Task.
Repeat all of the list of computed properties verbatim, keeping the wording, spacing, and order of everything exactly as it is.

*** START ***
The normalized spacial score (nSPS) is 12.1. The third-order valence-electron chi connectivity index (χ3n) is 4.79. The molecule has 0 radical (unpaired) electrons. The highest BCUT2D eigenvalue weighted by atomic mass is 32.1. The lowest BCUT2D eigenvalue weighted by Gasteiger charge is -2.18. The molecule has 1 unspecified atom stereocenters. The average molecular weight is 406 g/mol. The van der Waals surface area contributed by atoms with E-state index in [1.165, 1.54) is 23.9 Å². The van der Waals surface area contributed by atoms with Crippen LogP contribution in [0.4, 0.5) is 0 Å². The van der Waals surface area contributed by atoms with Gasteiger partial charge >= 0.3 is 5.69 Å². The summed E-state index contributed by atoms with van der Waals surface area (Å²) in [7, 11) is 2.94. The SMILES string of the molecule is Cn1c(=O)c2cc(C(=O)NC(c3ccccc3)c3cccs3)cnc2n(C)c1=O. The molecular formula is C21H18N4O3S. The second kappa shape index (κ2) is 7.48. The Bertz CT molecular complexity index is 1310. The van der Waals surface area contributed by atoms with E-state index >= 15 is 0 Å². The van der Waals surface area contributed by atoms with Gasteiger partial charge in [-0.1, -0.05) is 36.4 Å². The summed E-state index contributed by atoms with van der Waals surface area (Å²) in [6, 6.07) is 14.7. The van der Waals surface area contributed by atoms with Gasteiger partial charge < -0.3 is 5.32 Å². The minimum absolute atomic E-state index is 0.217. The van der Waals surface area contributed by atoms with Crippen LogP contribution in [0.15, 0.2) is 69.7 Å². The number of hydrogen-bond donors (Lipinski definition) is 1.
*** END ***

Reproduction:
The normalized spacial score (nSPS) is 12.1. The third-order valence-electron chi connectivity index (χ3n) is 4.79. The molecule has 0 radical (unpaired) electrons. The highest BCUT2D eigenvalue weighted by atomic mass is 32.1. The lowest BCUT2D eigenvalue weighted by Gasteiger charge is -2.18. The molecule has 1 unspecified atom stereocenters. The average molecular weight is 406 g/mol. The van der Waals surface area contributed by atoms with E-state index in [1.165, 1.54) is 23.9 Å². The van der Waals surface area contributed by atoms with Crippen LogP contribution in [0.4, 0.5) is 0 Å². The van der Waals surface area contributed by atoms with Gasteiger partial charge >= 0.3 is 5.69 Å². The summed E-state index contributed by atoms with van der Waals surface area (Å²) in [7, 11) is 2.94. The SMILES string of the molecule is Cn1c(=O)c2cc(C(=O)NC(c3ccccc3)c3cccs3)cnc2n(C)c1=O. The molecular formula is C21H18N4O3S. The second kappa shape index (κ2) is 7.48. The Bertz CT molecular complexity index is 1310. The van der Waals surface area contributed by atoms with E-state index >= 15 is 0 Å². The van der Waals surface area contributed by atoms with Gasteiger partial charge in [-0.1, -0.05) is 36.4 Å². The summed E-state index contributed by atoms with van der Waals surface area (Å²) in [6, 6.07) is 14.7. The van der Waals surface area contributed by atoms with Gasteiger partial charge < -0.3 is 5.32 Å². The minimum absolute atomic E-state index is 0.217. The van der Waals surface area contributed by atoms with Crippen LogP contribution in [0.15, 0.2) is 69.7 Å². The number of hydrogen-bond donors (Lipinski definition) is 1.